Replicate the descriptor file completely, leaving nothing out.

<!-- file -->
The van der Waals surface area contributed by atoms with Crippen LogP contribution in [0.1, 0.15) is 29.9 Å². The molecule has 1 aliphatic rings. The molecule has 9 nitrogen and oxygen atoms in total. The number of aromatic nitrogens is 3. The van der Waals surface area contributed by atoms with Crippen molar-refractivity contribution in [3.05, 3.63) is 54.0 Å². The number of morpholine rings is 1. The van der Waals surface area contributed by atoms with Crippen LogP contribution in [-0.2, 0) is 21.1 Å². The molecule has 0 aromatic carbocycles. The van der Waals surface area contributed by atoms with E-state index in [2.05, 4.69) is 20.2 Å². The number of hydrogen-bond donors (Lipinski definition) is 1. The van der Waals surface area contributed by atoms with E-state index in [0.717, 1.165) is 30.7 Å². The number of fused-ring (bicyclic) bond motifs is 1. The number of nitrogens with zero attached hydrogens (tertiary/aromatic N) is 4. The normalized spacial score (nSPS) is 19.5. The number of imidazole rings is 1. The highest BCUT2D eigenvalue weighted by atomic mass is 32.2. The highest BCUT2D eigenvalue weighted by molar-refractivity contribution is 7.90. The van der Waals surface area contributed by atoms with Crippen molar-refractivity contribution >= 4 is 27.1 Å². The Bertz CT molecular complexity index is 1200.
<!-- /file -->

The van der Waals surface area contributed by atoms with Crippen LogP contribution in [0.1, 0.15) is 29.9 Å². The molecule has 1 aliphatic rings. The molecule has 9 nitrogen and oxygen atoms in total. The number of aromatic nitrogens is 3. The van der Waals surface area contributed by atoms with Crippen molar-refractivity contribution in [3.05, 3.63) is 54.0 Å². The number of morpholine rings is 1. The van der Waals surface area contributed by atoms with Crippen LogP contribution in [-0.2, 0) is 21.1 Å². The molecule has 0 aromatic carbocycles. The van der Waals surface area contributed by atoms with E-state index in [2.05, 4.69) is 20.2 Å². The number of hydrogen-bond donors (Lipinski definition) is 1. The van der Waals surface area contributed by atoms with E-state index in [0.717, 1.165) is 30.7 Å². The number of fused-ring (bicyclic) bond motifs is 1. The number of nitrogens with zero attached hydrogens (tertiary/aromatic N) is 4. The normalized spacial score (nSPS) is 19.5. The number of imidazole rings is 1. The highest BCUT2D eigenvalue weighted by atomic mass is 32.2. The highest BCUT2D eigenvalue weighted by molar-refractivity contribution is 7.90. The van der Waals surface area contributed by atoms with Crippen molar-refractivity contribution >= 4 is 27.1 Å². The Bertz CT molecular complexity index is 1200.